Paper cone drivers/natural materials

I’ve been think recently about some post I read somewhere in which the OP complains about Wilson Audio’s use of doped paper pulp drivers for the cone material, saying that that’s not an acceptable material by today’s standards. Thinking about how meticulous is the design and execution of this company’s  offerings, this criticism just doesn’t seem valid. I’m sure if they found a better material, they’d use it. I’m sure they are designing for linear excursion within the pass band. I remember visiting an ex audio dealer’s house near Binghamton, NY, back in the early 80s when I was just a teenager. I remember him extolling the virtues of paper cones, and that way back then many manufacturers had experimented with others but kept coming back to paper. My opinion now is that many materials can be good candidates if executed well. Wilson is also using silk dome tweeters. My dad had very smooth and detailed sounding Philips silk dome tweeters back in the ‘70s in his homemade speakers. I say natural materials tend to hold their own and often prove superior. I have a cactus spine for my cartridge cantilever- my excellent Soundsmith Hyperion. Vandersteen uses extremely stiff and light balsa wood and carbon fiber in its top offerings. I can vouch for the excellent midrange in my 5A Carbon.

How much does driver material influence you purchasing decisions?



I agree with those who have cited the importance of implementation regardless of the driver material. I’ve heard many varieties of speakers throughout the years.

In my opinion more often than not, high quality well implemented speakers utilizing paper cone drivers consistently sound the most “natural “ in presentation. Paper has withstood the test of time for very good reasons.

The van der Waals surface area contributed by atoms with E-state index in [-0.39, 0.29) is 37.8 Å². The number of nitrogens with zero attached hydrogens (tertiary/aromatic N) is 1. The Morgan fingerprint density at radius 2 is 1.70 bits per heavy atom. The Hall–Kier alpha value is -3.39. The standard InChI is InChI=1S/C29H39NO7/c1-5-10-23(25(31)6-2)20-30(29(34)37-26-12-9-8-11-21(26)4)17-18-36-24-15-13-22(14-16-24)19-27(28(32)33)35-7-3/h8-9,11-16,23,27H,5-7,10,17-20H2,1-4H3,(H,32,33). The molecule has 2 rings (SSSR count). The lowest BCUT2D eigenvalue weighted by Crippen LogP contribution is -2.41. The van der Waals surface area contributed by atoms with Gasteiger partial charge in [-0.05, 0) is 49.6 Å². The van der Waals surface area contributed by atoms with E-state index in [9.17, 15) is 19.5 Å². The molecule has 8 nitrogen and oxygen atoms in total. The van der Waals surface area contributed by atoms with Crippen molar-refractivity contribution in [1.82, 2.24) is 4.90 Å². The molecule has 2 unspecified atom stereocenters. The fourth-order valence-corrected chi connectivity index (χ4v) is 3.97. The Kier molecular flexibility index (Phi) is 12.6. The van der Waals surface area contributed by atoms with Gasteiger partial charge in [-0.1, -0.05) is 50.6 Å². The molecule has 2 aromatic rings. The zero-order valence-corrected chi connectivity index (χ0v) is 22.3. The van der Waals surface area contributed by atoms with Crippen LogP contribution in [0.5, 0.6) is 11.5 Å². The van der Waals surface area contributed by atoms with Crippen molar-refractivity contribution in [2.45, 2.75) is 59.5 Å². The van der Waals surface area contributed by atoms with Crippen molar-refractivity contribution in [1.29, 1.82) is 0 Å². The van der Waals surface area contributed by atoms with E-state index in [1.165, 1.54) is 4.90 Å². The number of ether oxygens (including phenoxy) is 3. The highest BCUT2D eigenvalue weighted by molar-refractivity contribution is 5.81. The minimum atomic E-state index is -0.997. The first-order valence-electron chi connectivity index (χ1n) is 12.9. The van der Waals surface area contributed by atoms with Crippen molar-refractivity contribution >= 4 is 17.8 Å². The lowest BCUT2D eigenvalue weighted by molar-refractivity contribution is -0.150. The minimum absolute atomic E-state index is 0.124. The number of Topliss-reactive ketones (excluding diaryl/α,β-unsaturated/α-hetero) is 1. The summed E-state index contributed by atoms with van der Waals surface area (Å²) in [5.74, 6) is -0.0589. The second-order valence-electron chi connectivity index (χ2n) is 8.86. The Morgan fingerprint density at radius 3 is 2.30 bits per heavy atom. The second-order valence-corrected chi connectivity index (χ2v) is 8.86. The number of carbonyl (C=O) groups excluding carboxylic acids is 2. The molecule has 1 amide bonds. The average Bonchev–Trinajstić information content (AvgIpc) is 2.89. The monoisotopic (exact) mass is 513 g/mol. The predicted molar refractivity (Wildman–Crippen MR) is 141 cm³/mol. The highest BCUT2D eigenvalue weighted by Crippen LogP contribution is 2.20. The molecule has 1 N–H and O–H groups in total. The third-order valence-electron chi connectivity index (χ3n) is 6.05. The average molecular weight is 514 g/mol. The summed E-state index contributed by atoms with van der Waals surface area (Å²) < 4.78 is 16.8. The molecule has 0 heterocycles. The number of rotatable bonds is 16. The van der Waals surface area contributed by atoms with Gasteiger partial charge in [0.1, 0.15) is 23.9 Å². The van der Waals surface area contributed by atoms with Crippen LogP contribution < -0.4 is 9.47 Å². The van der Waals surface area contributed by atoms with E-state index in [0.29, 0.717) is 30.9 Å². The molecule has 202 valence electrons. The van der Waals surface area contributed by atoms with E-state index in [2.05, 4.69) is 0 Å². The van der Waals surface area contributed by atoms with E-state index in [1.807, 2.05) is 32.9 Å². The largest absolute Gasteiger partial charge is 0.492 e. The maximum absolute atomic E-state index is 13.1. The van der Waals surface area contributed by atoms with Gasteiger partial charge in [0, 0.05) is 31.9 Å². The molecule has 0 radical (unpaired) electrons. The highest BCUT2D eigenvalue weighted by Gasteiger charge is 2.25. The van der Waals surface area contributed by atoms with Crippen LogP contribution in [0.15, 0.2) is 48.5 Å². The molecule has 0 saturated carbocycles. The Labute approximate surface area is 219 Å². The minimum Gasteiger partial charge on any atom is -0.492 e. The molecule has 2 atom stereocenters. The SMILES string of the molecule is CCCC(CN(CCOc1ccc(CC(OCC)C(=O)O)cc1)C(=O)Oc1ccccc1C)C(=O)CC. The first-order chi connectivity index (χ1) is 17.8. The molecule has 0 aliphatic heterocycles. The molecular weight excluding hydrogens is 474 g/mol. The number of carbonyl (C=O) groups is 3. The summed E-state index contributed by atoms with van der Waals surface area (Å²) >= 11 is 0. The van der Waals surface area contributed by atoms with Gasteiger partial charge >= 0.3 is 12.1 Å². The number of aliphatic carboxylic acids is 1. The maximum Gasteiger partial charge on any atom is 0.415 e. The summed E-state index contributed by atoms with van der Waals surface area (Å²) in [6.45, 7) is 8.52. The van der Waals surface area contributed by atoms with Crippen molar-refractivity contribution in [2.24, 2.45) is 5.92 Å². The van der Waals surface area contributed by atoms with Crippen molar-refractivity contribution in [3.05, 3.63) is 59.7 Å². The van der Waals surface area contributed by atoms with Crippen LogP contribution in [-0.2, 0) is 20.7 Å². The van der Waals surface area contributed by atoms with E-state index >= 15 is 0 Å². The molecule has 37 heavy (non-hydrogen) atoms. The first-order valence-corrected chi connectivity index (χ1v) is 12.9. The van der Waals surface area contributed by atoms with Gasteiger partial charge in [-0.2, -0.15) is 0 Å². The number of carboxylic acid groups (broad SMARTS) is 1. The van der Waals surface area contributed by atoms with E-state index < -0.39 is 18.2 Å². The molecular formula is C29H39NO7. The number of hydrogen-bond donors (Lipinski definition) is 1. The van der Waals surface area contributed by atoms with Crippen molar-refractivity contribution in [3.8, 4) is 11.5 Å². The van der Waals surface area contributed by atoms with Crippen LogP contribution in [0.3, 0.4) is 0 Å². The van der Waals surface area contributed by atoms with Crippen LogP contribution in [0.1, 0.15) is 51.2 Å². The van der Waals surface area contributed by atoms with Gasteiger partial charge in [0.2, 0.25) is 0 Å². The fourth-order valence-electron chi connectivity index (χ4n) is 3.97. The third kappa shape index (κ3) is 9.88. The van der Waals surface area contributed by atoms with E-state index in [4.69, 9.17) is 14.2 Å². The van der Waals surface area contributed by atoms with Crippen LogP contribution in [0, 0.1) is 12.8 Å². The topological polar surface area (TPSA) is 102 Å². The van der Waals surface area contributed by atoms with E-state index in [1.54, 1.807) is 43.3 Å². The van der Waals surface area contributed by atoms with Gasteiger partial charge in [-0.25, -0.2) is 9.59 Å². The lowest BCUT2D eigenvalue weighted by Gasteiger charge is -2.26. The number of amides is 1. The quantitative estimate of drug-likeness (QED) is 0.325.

My Submariner was plenty accurate for me for 9-10 years. It slowed a little and I sent it to Rolex for service. Just got it back and it looks like a new watch. Also has a two year warranty.  

At this time, I can sell it for more than I paid for it new. Not too shabby!

Keep in mind unless ancient the paper cones today are not really all made of paper. And there are also many types of paper used Fostex for example uses a banana pulp some Fostex cones are hyperbolic paraboloidal shaped others use Washi or hemp-based many other types exist. So one can not generalize to many variables. And I see far more complaints of ceramics and metal having tonal issues and I would disagree that if properly implemented that there is a consensus on that being true. Materials mater design maters implementation and build mater. Would say the overall design is one of the most important aspects. One plays to strengths mitigates issues when designing audio products. 


I'd agree that most cone design and construction is far advanced these days. A good designer can use the driver of his/her choice and produce a world class speaker if talented and with the right budget.

I've not really been concerned about cone types in the dynamic coned boxed speakers I've had over the years. The sound produced was the first concern. That said, over time I realized I like soft domes, silk, etc, far more than metal-domed or diamond tweeters. Some are good but still too tiring, so I shy away and now I love the sealed ribbon tweeters I have more than anything else.

I laugh at those who disparage paper cones. Please understand and believe that 'this paper isn't the same paper of years past'.  That is for sure.  :-)    Again, a great designer can do a lot...